In June 2011, Experian acquired Medical Present Value, Inc. (MPV), a provider of data, analytics and software in the US healthcare payments market. Its products are used by healthcare providers to manage payments between patients, commercial payers (such as insurance companies) and government programmes.
In July 2011, Experian acquired Virid Interatividade Digital Ltda ("Virid"), an email marketing company offering email delivery, email based behavioural segmentation, real-time campaign reporting, mobile delivery and social media integration in Brazil.
In December 2011, Experian acquired Garlik Ltd, a provider of web monitoring services in the UK. Garlik helps consumers to protect themselves from the risks of identity theft and financial fraud.
In May 2012, Experian announced it had signed an agreement to sell PriceGrabber, its price comparison shopping business and North America online lead generation activities, which operate under the brands Classes USA and LowerMyBills to Ybrant Digital Limited, a digital marketing services business based in Hyderabad, India. However, since then, Experian has announced that Ybrant Digital has failed to comply with its obligation to close the transaction and Experian considers Ybrant Digital to be in breach of contract.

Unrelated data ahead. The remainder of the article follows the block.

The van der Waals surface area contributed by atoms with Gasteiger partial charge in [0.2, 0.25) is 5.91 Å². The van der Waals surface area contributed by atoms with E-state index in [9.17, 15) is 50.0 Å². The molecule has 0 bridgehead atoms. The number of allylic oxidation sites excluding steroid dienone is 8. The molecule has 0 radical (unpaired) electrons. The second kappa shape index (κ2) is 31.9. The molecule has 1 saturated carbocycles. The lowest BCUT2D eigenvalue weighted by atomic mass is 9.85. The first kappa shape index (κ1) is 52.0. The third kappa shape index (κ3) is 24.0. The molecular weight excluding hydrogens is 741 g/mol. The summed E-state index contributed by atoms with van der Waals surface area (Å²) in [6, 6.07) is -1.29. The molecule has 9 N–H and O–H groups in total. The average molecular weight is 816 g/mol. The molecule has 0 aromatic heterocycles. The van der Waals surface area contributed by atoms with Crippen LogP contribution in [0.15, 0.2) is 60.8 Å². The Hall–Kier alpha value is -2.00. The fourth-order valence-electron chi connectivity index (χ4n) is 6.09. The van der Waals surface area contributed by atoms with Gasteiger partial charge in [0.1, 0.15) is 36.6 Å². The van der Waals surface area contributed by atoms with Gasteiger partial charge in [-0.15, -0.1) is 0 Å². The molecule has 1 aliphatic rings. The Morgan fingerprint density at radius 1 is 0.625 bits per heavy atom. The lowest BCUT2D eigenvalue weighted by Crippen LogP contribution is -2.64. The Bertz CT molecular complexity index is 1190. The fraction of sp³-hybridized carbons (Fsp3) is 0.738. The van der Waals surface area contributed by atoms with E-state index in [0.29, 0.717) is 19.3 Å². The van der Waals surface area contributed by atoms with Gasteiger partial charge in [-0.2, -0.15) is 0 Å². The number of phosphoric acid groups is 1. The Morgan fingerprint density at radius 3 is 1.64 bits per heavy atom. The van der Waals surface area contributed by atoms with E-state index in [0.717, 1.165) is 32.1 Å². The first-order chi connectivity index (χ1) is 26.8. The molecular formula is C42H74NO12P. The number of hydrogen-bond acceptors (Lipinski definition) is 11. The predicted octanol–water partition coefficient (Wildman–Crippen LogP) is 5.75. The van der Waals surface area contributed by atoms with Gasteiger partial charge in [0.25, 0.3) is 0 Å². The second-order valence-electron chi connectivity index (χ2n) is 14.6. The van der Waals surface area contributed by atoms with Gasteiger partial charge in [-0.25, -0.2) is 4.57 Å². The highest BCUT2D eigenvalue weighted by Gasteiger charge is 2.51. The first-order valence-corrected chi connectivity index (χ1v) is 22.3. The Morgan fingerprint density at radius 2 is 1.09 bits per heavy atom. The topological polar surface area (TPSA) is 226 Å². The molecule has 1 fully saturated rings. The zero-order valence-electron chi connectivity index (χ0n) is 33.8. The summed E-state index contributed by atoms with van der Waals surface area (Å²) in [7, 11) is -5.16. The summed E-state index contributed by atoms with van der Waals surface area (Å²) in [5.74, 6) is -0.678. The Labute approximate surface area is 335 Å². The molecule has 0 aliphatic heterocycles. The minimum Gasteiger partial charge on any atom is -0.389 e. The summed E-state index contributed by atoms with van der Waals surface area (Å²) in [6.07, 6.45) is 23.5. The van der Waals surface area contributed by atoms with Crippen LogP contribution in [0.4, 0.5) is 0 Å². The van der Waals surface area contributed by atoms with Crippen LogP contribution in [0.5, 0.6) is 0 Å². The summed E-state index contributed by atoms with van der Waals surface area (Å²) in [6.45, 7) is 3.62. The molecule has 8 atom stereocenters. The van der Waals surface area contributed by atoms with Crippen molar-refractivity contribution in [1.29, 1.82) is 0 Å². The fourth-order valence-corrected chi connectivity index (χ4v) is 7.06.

In February 2013 Experian launched its consumer credit bureau in Australia. Experian will provide consumer credit reports to utility, financial and telecommunication companies. This launch follows the passing of the Privacy Amendment Bill in November 2012, which will mean a step change for lenders, who will now be able to take positive (in addition) to negative credit history into account when making lending decisions.